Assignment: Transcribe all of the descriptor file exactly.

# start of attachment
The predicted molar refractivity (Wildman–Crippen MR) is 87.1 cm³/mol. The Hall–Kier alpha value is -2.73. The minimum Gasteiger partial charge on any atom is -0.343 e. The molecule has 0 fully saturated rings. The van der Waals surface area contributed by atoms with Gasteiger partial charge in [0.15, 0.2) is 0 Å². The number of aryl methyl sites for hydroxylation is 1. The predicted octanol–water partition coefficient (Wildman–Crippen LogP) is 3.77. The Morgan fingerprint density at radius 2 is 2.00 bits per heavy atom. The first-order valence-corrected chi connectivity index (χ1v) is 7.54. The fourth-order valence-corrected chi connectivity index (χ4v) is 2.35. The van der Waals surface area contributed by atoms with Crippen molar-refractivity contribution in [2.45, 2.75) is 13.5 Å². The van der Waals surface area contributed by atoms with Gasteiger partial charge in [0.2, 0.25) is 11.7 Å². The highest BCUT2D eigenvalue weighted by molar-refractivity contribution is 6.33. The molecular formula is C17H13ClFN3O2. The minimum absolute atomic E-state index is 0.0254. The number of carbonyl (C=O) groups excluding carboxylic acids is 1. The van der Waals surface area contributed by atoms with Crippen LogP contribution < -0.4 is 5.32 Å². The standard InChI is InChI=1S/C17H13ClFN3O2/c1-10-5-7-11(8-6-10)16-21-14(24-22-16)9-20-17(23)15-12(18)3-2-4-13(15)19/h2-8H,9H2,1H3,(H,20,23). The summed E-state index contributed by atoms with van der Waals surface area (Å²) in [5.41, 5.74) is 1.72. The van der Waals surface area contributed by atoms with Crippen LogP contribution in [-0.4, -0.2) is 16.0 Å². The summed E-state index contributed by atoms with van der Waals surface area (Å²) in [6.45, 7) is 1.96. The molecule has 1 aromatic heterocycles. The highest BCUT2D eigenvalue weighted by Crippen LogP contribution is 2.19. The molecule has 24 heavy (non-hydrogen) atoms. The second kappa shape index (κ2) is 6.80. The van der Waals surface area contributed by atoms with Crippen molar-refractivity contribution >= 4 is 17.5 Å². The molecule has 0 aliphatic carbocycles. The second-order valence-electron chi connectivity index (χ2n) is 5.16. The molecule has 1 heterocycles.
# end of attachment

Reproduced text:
The predicted molar refractivity (Wildman–Crippen MR) is 87.1 cm³/mol. The Hall–Kier alpha value is -2.73. The minimum Gasteiger partial charge on any atom is -0.343 e. The molecule has 0 fully saturated rings. The van der Waals surface area contributed by atoms with Gasteiger partial charge in [0.15, 0.2) is 0 Å². The number of aryl methyl sites for hydroxylation is 1. The predicted octanol–water partition coefficient (Wildman–Crippen LogP) is 3.77. The Morgan fingerprint density at radius 2 is 2.00 bits per heavy atom. The first-order valence-corrected chi connectivity index (χ1v) is 7.54. The fourth-order valence-corrected chi connectivity index (χ4v) is 2.35. The van der Waals surface area contributed by atoms with Crippen molar-refractivity contribution in [2.45, 2.75) is 13.5 Å². The van der Waals surface area contributed by atoms with Gasteiger partial charge in [0.2, 0.25) is 11.7 Å². The highest BCUT2D eigenvalue weighted by molar-refractivity contribution is 6.33. The molecular formula is C17H13ClFN3O2. The minimum absolute atomic E-state index is 0.0254. The number of carbonyl (C=O) groups excluding carboxylic acids is 1. The van der Waals surface area contributed by atoms with Crippen LogP contribution < -0.4 is 5.32 Å². The standard InChI is InChI=1S/C17H13ClFN3O2/c1-10-5-7-11(8-6-10)16-21-14(24-22-16)9-20-17(23)15-12(18)3-2-4-13(15)19/h2-8H,9H2,1H3,(H,20,23). The summed E-state index contributed by atoms with van der Waals surface area (Å²) in [5.41, 5.74) is 1.72. The van der Waals surface area contributed by atoms with Crippen LogP contribution in [-0.4, -0.2) is 16.0 Å². The summed E-state index contributed by atoms with van der Waals surface area (Å²) in [6.45, 7) is 1.96. The molecule has 1 aromatic heterocycles. The highest BCUT2D eigenvalue weighted by Crippen LogP contribution is 2.19. The molecule has 24 heavy (non-hydrogen) atoms. The second kappa shape index (κ2) is 6.80. The van der Waals surface area contributed by atoms with Crippen molar-refractivity contribution >= 4 is 17.5 Å². The molecule has 0 aliphatic carbocycles. The second-order valence-electron chi connectivity index (χ2n) is 5.16. The molecule has 1 heterocycles.